Clockwise from top left: One Little Chicken, A Hen for Izzy Pipik, The Little Red Hen and the Passover Matzah, When the Chickens Went on Strike, The Rooster Prince of Breslov, and Beautiful Yetta, the Yiddish Chicken. (Photoillustration Tablet Magazine; original photo Shutterstock)
We Jews have a special bond with chicken. It is hard to describe and even harder to analyze. As Debra Messingput it on Will and Grace, “I don’t know what to tell you, man. Jews and chicken. It’s real and it’s deep.”
Why are we so passionate about poultry? I believe our people’s chicken love is tripartite: It is culinary, historical, and literary.
Asked about chicken’s appeal, Joan Nathan, the doyenne of Jewish cooking, told me: “Chicken reminds us of home and well-being. I didn’t grow up in a religious family, but we always had roast chicken every Friday night. It was a ritual. And there’s a reason for all those jokes about Jewish mothers and their chicken soup—chicken soup is so soothing.” Leah Koenig, author of The Hadassah Everyday Cookbook and the forthcomingModern Jewish Cooking added, “The basis of Eastern European Jewish cuisine—the food we revere as central to who we are as a people—is literally swimming in schmaltz (rendered chicken fat). Schmaltz, of course, comes from chickens. So, chickens equal home, comfort, nourishment, mama, family meals, coziness, tradition, and all other good things.”
Indeed, our people’s history is trussed up—like the pale, plucked legs of an uncooked fowl—with chicken. Back in the 12th century, philosopher-physician Maimonides was a big fan. In his book On the Cause of Symptoms, he prescribed chicken soup to cure asthma and leprosy and to “neutralize body constitution.” Chickens weren’t just a curative foodstuff, though; they were part of our people’s daily lives. If you couldn’t afford or have space for a herd of cows, you could still raise chickens. Proximity to chickens inspires affection—and this has been true long before the backyard chicken owners of Park Slope and Marin County began singing the praises of the artisanal coop. As Koenig put it, “In the shtetl, egg-laying chickens were essentially useful pets. Chickens have lots of personality, so if a family kept chickens for laying, and went out to feed them and collect eggs every day, it makes sense that they’d grow attached. Chickens were part of the Eastern European Jewish family, in a way … until it came time to eat them, of course.”
Chickens are vulnerable, physically awkward, and funny. Much like Jews. I think that’s part of why chickens play an outsized role in Jewish children’s picture books. But I think there’s something more at play: They’re also an easy shorthand link to a Jewish “feeling” or emotional state that evokes Jewishness without having to deal explicitly with religion or ritual. I’ve been known to complain about the portrayals of bubbes in Jewish picture books—so many Old-World-y, soup-making, white-haired, bun-sporting, glasses-wearing, chubby old women and so few bubbes who look like the actual bubbes of Jewish toddlers today: dark-haired or chicly streaked blonde, young-looking, gym-going, gainfully employed women! Like these one-dimensional elderly bubbes, picture-book chickens can serve as an instant callback to a pastel-washed, Chagall-esque world, a time when life was harder but Jewishness was less complicated. Chickens are easy; modern Jewish childhood identity, in all its complexity and nebulousness, is hard.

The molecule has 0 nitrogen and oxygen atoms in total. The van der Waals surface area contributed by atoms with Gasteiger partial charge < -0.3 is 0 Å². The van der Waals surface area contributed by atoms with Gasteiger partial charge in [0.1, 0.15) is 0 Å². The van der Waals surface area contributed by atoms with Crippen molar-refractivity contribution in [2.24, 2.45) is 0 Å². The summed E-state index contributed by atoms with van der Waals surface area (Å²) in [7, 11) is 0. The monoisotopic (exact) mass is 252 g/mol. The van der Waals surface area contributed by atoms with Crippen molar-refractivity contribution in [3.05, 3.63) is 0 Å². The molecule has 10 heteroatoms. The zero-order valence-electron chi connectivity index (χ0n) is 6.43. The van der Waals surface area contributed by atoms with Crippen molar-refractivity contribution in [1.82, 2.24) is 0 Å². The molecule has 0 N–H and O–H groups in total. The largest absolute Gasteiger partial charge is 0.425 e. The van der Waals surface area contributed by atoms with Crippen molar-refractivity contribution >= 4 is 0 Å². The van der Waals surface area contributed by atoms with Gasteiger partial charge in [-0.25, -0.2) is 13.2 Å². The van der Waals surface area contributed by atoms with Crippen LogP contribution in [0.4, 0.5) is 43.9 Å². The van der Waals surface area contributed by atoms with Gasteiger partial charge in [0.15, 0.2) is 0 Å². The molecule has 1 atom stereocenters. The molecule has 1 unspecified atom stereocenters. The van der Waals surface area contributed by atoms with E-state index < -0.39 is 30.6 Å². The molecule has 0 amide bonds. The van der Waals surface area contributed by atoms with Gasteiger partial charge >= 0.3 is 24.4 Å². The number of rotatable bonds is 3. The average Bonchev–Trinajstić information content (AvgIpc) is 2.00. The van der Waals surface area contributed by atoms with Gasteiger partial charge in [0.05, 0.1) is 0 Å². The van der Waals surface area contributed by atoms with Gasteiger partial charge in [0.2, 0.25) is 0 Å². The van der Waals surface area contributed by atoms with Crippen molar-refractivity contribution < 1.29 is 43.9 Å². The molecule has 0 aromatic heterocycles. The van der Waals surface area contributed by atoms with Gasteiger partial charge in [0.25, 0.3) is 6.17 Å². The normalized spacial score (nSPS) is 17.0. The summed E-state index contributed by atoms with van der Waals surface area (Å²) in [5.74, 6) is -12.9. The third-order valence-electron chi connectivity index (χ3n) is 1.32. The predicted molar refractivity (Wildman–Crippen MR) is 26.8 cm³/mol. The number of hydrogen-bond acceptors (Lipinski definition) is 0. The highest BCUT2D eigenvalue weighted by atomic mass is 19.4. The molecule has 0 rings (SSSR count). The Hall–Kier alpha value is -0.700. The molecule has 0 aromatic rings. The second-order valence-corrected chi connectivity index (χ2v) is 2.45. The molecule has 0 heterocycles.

I’m not saying that all Old-World-invoking Jewish children’s chicken books are bad or simplistic. Some are fabulous. The Rooster Prince of Breslov, by Ann Stampler, illustrated by Eugene Yelchin, retells an old folktale attributed to Rabbi Nachman of Breslov; it’s weird and funny, with quirky, spiky art. Can Hens Give Milk?, by Joan Betty Stuchner, illustrated by Joe Weissmann, (newly out in paperback this year) is a new Chelm story about a man called Shlomo who schemes about how to get milk and butter without owning a cow. This addition to the canon has all the delicious deadpan of the old tales, as well as their familiar population of hilarious idiots. Literary idiots make powerless little readers feel powerful, and smart.
There are chicken-lit influences even older than Chelm, like One Little Chicken, by Elka Weber, illustrated by Elisa Kleven. It’s a retelling of a Talmud story about the 1st-century rabbi Chanina ben Dosa, who walked the walk dictated by Deuteronomy 22: 2-3; he found a lost chicken and grew it into an entire flock, and when the original chicken’s owner returned, gave him all the chickens instead of just the one. In this version, a little girl named Leora finds a chicken, which her family eventually turns into a whole menagerie, and everybody’s super-menschy and ethical but also arch and kvetchy (Leora’s mom) and/or sighingly resigned (Leora’s dad). Very Jewish. A Hen for Izzy Pippik, by Aubrey Davis, illustrated by Marie Lafrance, tells the same story (Davis says there’s an Islamic version, too); in Davis’version, a little girl named Shaina insists that Izzy Pippik, the lost chicken’s owner, will eventually come back and defends the chicken and its lively offspring from her annoyed co-villagers. The Pippik chickens are particularly well-drawn. My librarian friend Paula Willeygave a thumbs-up to the bootstrapping element to the story: “The town is impoverished, and the hens, with their natural fecundity, bring prosperity. I’d say chickens are symbolic, but in fact they are quite literal. Tons of microloans start with a dozen chicks.” (Which reminds me of One Hen, the best children’s picture book ever about microloans. Not really aboutchickens, though. And not Jewish: Ghanaian. Still, menschy.)
And let’s not forget When the Chickens Went on Strike, by Erica Silverman, illustrated by Matthew Trueman, a funny and nuanced story about chickens objecting to the Yom Kippur tradition of kapparot. Understandably, the chickens in this tale do not wish to be avian scapegoats. The book cleverly invokes Jewish labor history, brings up serious ethical questions, and acknowledges that traditions can change over time. (Too bad it has that aforementioned gentle, stately, painterly look I find unengaging.)